Evans says that what Millennials really want from “the church” is:

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Ed Stetzter thinks so. In a Christianity Today article, Stetzer says our fundamental rights – rights enumerated in the Bill of Rights – are getting abused. He says alarm bells should be sounding among Christians, but that doesn’t seem to be the camerascase.

Our Founding Fathers saw the Bill of Rights as providing barriers against government overreach and abuse.

People (particularly people in governments with power) could not be trusted to have no checks on their power. Why? Well, some of it had to do with history. For example, a bill of rights was an English concept preceeding the American experiment. But, some of those colonists held the view because of biblical convictions about fallen nature and the need to protect rights that some might want to take away.

Yet, Christians today do not sound much like the Christians then.

While Big Brother’s eyes grow stronger, some Christians just shut their eyes tighter. Perhaps if we better understood current events, we might consider their skeptical approach to the government power.

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A study out of Harvard University focusing on tax credits and other tax expenditures has caused 24/7 Wall St. to declare that America has 10 cities where the poor just can’t get rich. Among the reasons that economic upward mobility is so Detroit Area Economy Worsens As Big Three Automakers Face Dire Crisisminimal in these cities: horrible public education (leading to high dropout rates) and being raised in single-mother households. What these cities share is an economic segregation: two distinct classes of people, with virtually nothing in common.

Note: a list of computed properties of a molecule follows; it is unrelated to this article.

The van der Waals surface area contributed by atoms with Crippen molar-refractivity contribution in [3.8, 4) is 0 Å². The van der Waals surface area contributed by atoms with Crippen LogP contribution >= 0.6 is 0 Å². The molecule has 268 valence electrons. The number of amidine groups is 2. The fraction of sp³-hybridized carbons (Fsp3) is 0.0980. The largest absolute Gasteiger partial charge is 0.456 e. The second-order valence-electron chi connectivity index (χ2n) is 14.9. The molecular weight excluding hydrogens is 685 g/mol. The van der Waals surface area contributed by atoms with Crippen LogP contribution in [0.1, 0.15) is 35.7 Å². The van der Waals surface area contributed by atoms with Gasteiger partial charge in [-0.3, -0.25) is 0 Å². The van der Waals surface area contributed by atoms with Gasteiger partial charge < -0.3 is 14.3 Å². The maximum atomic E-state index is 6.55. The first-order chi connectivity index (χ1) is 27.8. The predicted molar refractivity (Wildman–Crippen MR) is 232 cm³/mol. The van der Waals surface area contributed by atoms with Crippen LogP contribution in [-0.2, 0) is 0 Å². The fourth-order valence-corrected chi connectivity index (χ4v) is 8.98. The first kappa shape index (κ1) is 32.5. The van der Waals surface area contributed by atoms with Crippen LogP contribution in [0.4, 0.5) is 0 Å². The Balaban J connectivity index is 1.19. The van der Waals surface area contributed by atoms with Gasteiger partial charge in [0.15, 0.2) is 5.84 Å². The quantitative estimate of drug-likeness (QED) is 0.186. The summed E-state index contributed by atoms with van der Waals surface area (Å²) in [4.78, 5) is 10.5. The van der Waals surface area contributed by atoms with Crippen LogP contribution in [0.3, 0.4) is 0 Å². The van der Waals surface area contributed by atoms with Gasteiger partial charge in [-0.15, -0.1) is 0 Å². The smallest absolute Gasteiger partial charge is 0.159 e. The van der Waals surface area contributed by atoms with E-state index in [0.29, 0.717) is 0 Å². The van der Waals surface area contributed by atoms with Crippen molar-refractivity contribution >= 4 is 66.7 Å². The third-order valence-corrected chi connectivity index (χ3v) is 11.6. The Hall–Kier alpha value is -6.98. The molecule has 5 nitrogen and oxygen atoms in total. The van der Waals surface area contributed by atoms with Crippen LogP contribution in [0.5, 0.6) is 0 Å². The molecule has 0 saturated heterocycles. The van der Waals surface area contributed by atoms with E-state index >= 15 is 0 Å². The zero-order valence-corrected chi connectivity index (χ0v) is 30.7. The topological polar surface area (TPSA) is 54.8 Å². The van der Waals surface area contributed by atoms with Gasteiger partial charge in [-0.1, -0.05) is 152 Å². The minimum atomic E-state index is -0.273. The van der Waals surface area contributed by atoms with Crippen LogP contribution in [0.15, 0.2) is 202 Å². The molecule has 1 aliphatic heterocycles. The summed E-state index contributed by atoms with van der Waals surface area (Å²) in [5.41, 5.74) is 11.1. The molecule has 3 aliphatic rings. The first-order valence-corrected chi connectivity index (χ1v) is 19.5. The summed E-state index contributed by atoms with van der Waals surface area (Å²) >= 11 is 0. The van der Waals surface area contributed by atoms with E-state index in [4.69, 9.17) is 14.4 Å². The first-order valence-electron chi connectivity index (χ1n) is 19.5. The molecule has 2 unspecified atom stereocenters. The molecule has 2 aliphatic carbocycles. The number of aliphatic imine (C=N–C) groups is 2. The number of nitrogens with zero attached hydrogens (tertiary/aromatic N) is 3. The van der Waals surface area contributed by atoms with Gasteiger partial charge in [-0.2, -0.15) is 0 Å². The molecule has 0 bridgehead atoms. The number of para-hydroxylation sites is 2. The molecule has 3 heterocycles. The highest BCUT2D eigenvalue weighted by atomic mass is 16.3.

However, it seems not only bold but disingenuous to say that there “are cities where the poor cannot get rich.” Is it tough? Yes. Is it impossible? Of course not. In A Field Guide to the Hero’s Journey, entrepreneur Jeff Sandefer tells how he made his first job work for him. It wasn’t glamorous. (more…)

Dr. Ben Carson, the neurosurgeon who made a splash at the last Prayer Breakfast at the White House, will now be writing a weekly column at The Washington Post. Carson has retired from his position as head of pediatric surgery at John unclesam-question-2Hopkins Hospital, and is now interested in speaking out on issues affecting American life.

In an interview with The Daily CallerCarson stated that he wanted to encourage Americans to speak up about their thoughts on the direction the country was headed.

The main thing I would do is try to help Americans…to recognize that they need to speak up for what they believe in. They should not allow themselves to be bludgeoned into silence by the secular progressive media and other people.

Dr. Carson is concerned with the bloated government, using a startling comparison to highlight his view of the situation:

Government has a natural tendency to grow and as it grows it requires more and more resources and where do those resources come from? The people. Right now government is like a morbidly obese individual who they can’t even get up and move but they need a lot of calories to maintain themselves and that comes from everybody around them. They would be much leaner and meaner and effective if they could lose some of that weight and that’s the same thing that would happen with our government.

Carson also spoke to the fact that he believed that there was a strong desire by some to drive God out of the nation, along with the moral base that religious belief brings with it.

Read “Neurosurgeon Ben Carson Says US Government Is ‘Like a Morbidly Obese Individual'” at Christian Post Politics.